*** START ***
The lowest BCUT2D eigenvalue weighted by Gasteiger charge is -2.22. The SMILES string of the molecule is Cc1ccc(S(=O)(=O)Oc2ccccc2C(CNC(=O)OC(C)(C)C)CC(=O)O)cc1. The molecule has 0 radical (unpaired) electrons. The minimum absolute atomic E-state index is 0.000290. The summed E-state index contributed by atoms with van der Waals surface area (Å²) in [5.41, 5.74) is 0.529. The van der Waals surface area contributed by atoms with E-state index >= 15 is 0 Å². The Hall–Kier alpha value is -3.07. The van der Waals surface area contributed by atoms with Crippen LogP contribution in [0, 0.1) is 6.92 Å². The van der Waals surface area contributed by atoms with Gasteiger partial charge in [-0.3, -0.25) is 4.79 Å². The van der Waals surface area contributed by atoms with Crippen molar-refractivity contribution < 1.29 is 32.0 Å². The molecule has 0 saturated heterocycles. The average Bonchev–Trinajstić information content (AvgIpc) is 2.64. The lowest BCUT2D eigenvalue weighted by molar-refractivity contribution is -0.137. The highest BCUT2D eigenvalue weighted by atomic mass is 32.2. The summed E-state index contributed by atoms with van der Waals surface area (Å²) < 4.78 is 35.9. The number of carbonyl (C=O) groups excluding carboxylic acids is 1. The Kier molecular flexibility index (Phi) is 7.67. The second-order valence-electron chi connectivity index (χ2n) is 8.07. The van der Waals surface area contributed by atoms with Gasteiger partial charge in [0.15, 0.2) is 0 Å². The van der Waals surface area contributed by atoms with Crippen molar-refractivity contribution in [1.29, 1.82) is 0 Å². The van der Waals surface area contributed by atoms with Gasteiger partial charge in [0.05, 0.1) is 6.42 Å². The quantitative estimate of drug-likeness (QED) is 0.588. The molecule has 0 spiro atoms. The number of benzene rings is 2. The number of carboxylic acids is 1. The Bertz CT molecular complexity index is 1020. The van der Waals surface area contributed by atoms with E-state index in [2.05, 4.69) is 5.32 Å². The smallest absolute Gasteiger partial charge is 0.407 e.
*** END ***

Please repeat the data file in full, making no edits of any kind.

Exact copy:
The lowest BCUT2D eigenvalue weighted by Gasteiger charge is -2.22. The SMILES string of the molecule is Cc1ccc(S(=O)(=O)Oc2ccccc2C(CNC(=O)OC(C)(C)C)CC(=O)O)cc1. The molecule has 0 radical (unpaired) electrons. The minimum absolute atomic E-state index is 0.000290. The summed E-state index contributed by atoms with van der Waals surface area (Å²) in [5.41, 5.74) is 0.529. The van der Waals surface area contributed by atoms with E-state index >= 15 is 0 Å². The Hall–Kier alpha value is -3.07. The van der Waals surface area contributed by atoms with Crippen LogP contribution in [0, 0.1) is 6.92 Å². The van der Waals surface area contributed by atoms with Gasteiger partial charge in [-0.3, -0.25) is 4.79 Å². The van der Waals surface area contributed by atoms with Crippen molar-refractivity contribution < 1.29 is 32.0 Å². The molecule has 0 saturated heterocycles. The average Bonchev–Trinajstić information content (AvgIpc) is 2.64. The lowest BCUT2D eigenvalue weighted by molar-refractivity contribution is -0.137. The highest BCUT2D eigenvalue weighted by atomic mass is 32.2. The summed E-state index contributed by atoms with van der Waals surface area (Å²) < 4.78 is 35.9. The number of carbonyl (C=O) groups excluding carboxylic acids is 1. The Kier molecular flexibility index (Phi) is 7.67. The second-order valence-electron chi connectivity index (χ2n) is 8.07. The van der Waals surface area contributed by atoms with Gasteiger partial charge in [0.15, 0.2) is 0 Å². The van der Waals surface area contributed by atoms with Crippen molar-refractivity contribution in [1.29, 1.82) is 0 Å². The van der Waals surface area contributed by atoms with Gasteiger partial charge in [0.05, 0.1) is 6.42 Å². The quantitative estimate of drug-likeness (QED) is 0.588. The molecule has 0 spiro atoms. The number of benzene rings is 2. The number of carboxylic acids is 1. The Bertz CT molecular complexity index is 1020. The van der Waals surface area contributed by atoms with E-state index in [2.05, 4.69) is 5.32 Å². The smallest absolute Gasteiger partial charge is 0.407 e.